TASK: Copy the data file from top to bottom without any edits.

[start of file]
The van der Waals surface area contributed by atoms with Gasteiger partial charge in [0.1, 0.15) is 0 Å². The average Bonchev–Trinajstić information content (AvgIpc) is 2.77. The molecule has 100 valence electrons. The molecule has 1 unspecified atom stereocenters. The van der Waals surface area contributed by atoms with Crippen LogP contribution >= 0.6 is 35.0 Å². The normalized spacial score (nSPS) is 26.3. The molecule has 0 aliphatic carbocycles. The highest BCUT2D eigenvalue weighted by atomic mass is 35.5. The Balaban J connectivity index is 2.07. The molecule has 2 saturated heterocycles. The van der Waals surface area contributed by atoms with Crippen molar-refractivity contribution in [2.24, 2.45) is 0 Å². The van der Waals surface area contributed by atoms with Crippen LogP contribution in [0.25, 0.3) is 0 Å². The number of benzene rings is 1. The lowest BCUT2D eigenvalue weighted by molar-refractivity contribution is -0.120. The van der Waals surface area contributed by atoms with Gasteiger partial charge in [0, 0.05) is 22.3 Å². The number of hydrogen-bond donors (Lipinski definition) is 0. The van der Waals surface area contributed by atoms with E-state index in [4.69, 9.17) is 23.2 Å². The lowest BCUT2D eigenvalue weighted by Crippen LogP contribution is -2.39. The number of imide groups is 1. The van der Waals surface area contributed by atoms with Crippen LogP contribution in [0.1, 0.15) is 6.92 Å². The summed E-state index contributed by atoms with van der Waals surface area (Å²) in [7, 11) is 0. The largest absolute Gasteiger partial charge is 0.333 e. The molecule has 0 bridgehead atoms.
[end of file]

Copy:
The van der Waals surface area contributed by atoms with Gasteiger partial charge in [0.1, 0.15) is 0 Å². The average Bonchev–Trinajstić information content (AvgIpc) is 2.77. The molecule has 100 valence electrons. The molecule has 1 unspecified atom stereocenters. The van der Waals surface area contributed by atoms with Crippen LogP contribution >= 0.6 is 35.0 Å². The normalized spacial score (nSPS) is 26.3. The molecule has 0 aliphatic carbocycles. The highest BCUT2D eigenvalue weighted by atomic mass is 35.5. The Balaban J connectivity index is 2.07. The molecule has 2 saturated heterocycles. The van der Waals surface area contributed by atoms with Crippen molar-refractivity contribution in [2.24, 2.45) is 0 Å². The van der Waals surface area contributed by atoms with Crippen LogP contribution in [0.25, 0.3) is 0 Å². The number of benzene rings is 1. The lowest BCUT2D eigenvalue weighted by molar-refractivity contribution is -0.120. The van der Waals surface area contributed by atoms with Gasteiger partial charge in [0, 0.05) is 22.3 Å². The number of hydrogen-bond donors (Lipinski definition) is 0. The van der Waals surface area contributed by atoms with E-state index in [4.69, 9.17) is 23.2 Å². The lowest BCUT2D eigenvalue weighted by Crippen LogP contribution is -2.39. The number of imide groups is 1. The van der Waals surface area contributed by atoms with Crippen LogP contribution in [0.1, 0.15) is 6.92 Å². The summed E-state index contributed by atoms with van der Waals surface area (Å²) in [7, 11) is 0. The largest absolute Gasteiger partial charge is 0.333 e. The molecule has 0 bridgehead atoms.